Hundreds of students breached the parliamentary perimeter in a flood of anger-driven activism alongside fee protests on campuses around the country.
Protests by university students against rising tertiary fees reached a watershed moment on Wednesday at Parliament in Cape Town when hundreds of students breached the precinct perimeter and were later pushed back by stun grenades and teargas.
University of Cape Town and Cape Peninsula University of Technology students gathered in their thousands at the gates of Parliament ahead of Finance Minister Nhanhla Nene’s mid-term budget speech.
- Read: Democratise Higher Education Now – a collective statement from academics at South African institutions of higher education.
As student numbers swelled, through sheer weight of numbers, they managed to force their way in a flood of anger-driven activism.
They reached the steps leading to the doors of Parliament and after a brief, tense stalemate, public order police showed their hand, using teargas and stun grenades to drive the students back.
A number of protesters were arrested, with Parliament later indicating it would host a press conference at 5pm.
The parliamentary precinct was eventually evacuated, with parliamentary staff led down to the bottom gate. Earlier, a children’s tour group was led to safety as students banged on the parliamentary gates. Staff were laughing and chatting over the dramatic events of the afternoon.
The protesters booed and threw empty water bottles at Nene and Higher Education Minister Blade Nzimande as the ministers attempted to speak to them outside Parliament.
Nzimande was sitting in the National Assembly listening to Nene present his budget statement when students chanted “We want Blade”, and went to the gates to address the students after Nene’s speech. Speaking through a loudhailer, he said: “You asked me to speak. I’m pleading with you to let me speak.” But the majority of the students could not hear him.
“Blade must go!” rang out as Nzimande tried to tell the students that a “framework agreement” was being discussed over their fees. Students said they were tired of frameworks and wanted solutions.
Students continued to chant “Blade must fall” as Nzimande tried to address them. He was forced to leave when they began throwing water bottles at him.
At Stellenbosch University, protesting students occupied buildings on campus and held a large meeting at the Rooiplein, where students voiced their stories of how rising costs were presenting an insurmountable challenge to their continuing education.
Later, in a meeting between management and students, management said it was never their desire to have students arrested, as occurred on Tuesday after the varsity attained a court interdict to prevent protests, which students demanded be lifted.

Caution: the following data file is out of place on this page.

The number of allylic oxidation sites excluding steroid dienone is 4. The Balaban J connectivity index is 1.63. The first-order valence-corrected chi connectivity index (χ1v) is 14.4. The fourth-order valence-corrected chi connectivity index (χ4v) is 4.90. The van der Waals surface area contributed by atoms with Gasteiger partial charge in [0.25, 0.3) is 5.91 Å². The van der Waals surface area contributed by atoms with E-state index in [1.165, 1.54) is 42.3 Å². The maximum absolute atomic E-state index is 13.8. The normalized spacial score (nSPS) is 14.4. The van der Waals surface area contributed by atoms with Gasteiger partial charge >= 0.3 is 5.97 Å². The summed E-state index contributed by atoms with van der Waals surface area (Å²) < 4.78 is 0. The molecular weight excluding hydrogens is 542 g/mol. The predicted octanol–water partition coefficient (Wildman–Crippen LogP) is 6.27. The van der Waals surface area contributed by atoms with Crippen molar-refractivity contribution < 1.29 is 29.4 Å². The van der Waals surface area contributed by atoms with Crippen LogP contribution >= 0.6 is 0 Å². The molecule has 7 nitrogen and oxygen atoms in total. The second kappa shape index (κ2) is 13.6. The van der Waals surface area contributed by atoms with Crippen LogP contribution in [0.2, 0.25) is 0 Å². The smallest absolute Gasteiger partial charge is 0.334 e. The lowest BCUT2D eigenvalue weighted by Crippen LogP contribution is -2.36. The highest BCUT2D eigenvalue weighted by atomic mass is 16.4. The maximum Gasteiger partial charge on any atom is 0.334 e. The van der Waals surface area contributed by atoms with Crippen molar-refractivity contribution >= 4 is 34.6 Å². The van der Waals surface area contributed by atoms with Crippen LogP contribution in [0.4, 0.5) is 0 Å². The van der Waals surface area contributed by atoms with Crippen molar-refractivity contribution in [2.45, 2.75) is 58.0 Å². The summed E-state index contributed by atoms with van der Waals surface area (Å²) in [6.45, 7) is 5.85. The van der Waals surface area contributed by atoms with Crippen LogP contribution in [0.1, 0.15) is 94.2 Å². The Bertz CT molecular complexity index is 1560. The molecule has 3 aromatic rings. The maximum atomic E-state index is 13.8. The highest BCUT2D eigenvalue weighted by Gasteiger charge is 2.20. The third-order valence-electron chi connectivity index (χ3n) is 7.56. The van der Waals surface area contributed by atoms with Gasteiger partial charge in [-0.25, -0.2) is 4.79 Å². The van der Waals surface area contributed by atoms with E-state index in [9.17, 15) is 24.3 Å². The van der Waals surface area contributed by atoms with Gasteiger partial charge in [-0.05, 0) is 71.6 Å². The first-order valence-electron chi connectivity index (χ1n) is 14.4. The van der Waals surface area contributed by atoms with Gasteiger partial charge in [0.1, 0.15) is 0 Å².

In Johannesburg, Wits University students, who sowed the initial seeds of student rebellion that later germinated across the country, held public lectures in the morning before later gathering at the university’s education campus.
From there, amid a sudden downpour, they marched peacefully to and from Braamfontein, monitored along the way by metro police and police officers, who managed traffic as the students walked.
At the University of Pretoria, all academic activities were suspended until the end of the week, as more than 1 000 students exchanged their textbooks for sneakers and boots and took to the streets to express their dissatisfaction with the proposed fee increments for 2016.
Protests continued at Rhodes University in Grahamstown, the Tshwane University of Technology and Nelson Mandela Metropolitan University in Port Elizabeth, where police confronted stone-throwing students with rubber bullets.
They spread to the University of KwaZulu-Natal, the University of the Western Cape and the University of Limpopo, where Limpopo police used teargas and rubber bullets to disperse hundreds of students protesting against the rise in tuition fees.
Students at the Mbombela campus of the Tshwane University of Technology joined the national #FeesMustFall campaign, causing classes to be suspended on Wednesday.
All three campuses at the University of Free State (UFS) were shut down on Wednesday in light of the protests.
According to editor-in-chief of the student newspaper at UFS, Tango Twasa, student representative council president Nokuhle Mtuli and UFS SA Students Congress president Lebo Matshosa were not seeing eye to eye on how to proceed with protests on Wednesday.
Ntuli wanted protesters to reconvene on Thursday, while Sasco wanted the protest to continue on Wednesday. – News24.com